Can IT suppliers industrialise social media?

News Analysis

Can IT suppliers industrialise social media?

Karl Flinders

Social media has gone from consumer networking tool to business necessity in a short space of time, but tools such as Twitter and Facebook are not deemed appropriate by many enterprises.

Businesses cannot afford to ignore social media and the zettabytes of digital information it produces. It tells them what customers want and how they want it.

Gartner, for example, expects social networking services to replace e-mail as the primary vehicle for interpersonal communications for 20% of business users by 2014.

"A lot has happened in a year within the social software and collaboration space. The growing use of platforms such as Twitter and Facebook by business users has resulted in serious enterprise dialogue about procuring social software platforms for the business," said Mark Gilbert, research vice-president at Gartner.

"Success in social software and collaboration will be characterised by a concerted and collaborative effort between IT and the business."

Businesses have bought into the social media movement and understand its importance as the plumbing of collaboration. But many are reluctant to fully embrace it until they fully understand it and can control it.

At a behind closed-doors meeting of bankers, social media experts and technologists at The Financial Services Club last year, the views of banks towards social media were revealed. One bank executive said: "Websites like Twitter and Facebook are just blips, but it's what comes after that matters." Household names such as Twitter and Facebook were not designed for corporate use and are only the tip of the social media iceberg, said an expert at the event.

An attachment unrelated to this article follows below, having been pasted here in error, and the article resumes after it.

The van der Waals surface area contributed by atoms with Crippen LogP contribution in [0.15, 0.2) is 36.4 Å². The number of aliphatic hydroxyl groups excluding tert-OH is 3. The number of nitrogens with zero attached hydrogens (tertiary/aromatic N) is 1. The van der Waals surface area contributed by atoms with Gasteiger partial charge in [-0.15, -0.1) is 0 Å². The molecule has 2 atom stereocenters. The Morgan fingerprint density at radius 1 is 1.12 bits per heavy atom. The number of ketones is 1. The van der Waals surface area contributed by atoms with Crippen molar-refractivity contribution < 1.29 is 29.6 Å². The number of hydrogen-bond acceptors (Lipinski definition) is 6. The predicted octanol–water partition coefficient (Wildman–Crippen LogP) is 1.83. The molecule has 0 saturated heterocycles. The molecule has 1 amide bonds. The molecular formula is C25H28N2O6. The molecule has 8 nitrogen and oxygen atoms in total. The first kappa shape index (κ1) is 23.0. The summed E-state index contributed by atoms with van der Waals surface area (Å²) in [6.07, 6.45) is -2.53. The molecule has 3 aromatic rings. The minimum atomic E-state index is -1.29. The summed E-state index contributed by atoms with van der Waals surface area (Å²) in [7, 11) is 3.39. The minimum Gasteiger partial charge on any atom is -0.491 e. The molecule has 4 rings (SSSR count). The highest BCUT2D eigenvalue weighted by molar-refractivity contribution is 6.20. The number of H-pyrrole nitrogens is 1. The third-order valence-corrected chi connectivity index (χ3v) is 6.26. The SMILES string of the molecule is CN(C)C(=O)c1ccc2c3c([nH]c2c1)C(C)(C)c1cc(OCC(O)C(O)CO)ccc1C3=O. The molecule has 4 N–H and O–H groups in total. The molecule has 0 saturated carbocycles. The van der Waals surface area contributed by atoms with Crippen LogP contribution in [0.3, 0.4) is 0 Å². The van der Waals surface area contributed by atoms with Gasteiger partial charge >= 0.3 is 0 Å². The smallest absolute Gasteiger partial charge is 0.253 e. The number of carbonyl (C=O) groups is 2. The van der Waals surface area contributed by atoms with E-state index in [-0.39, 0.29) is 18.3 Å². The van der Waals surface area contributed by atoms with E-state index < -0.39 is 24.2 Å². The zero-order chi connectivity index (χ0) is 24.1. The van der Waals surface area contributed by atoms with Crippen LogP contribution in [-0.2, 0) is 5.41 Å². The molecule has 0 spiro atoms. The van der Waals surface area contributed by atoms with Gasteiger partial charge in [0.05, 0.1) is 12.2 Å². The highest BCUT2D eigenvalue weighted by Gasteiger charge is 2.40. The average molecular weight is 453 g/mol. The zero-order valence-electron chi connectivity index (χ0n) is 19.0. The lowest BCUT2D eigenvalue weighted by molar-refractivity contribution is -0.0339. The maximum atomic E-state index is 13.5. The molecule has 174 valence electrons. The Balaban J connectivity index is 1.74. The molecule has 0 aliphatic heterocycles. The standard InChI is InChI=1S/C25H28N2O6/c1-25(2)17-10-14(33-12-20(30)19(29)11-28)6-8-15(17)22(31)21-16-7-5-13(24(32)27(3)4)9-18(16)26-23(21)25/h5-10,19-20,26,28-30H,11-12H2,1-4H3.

An example of the "what comes after" could be Indian software supplier Infosys' social media platform that combines social media, e-commerce, supply chain management and collaboration.

Infosys' head of SaaS, Pradeep Prabhu, says digital tools are being used by more and more people when they are deciding what products and services they will buy.

But he says it is more than just sales and marketing: "This is a key part but it is also about things like creating a place where you interact with customers." This will be a place where there is more depth to the conversations, says Pradeep Prabhu.

"Content needs to be brought in and provided to customers at the most relevant place."

Businesses such as retailers, direct to consumer manufacturers and even banks can cut costs, increase sales and improve customer services through social media. But at the same time they understand the importance of controlling the use of social media to ensure they make the most of it.

The iEngage Digital Consumer Platform, which is available in the cloud, is an attempt to provide organisations with social media tools that are connected to their IT infrastructure.

The iEngage Digital Consumer Platform:

1 - The first part of the platform supports sales and marketing through ensuring the business is getting the right online information, via social media, to and from customers.

2 - The first part links into an e-commerce system which enables customers to immediately buy in the same place as they receive information.

3 - Then comes the customer care part of the platform which manages the customer's purchase lifecycle.

4 - The final piece of the pie is employee collaboration platform that helps the business share knowledge. This enable information to flow between employees and customers, employees and employees and employees and managers.

Infosys customers in the finance, high tech manufacturing, pharmaceuticals and retail sectors are trying it out.

The software, which is available in the cloud and can be paid for depending on how much is used, can be integrated with back end systems

So is this what comes next?


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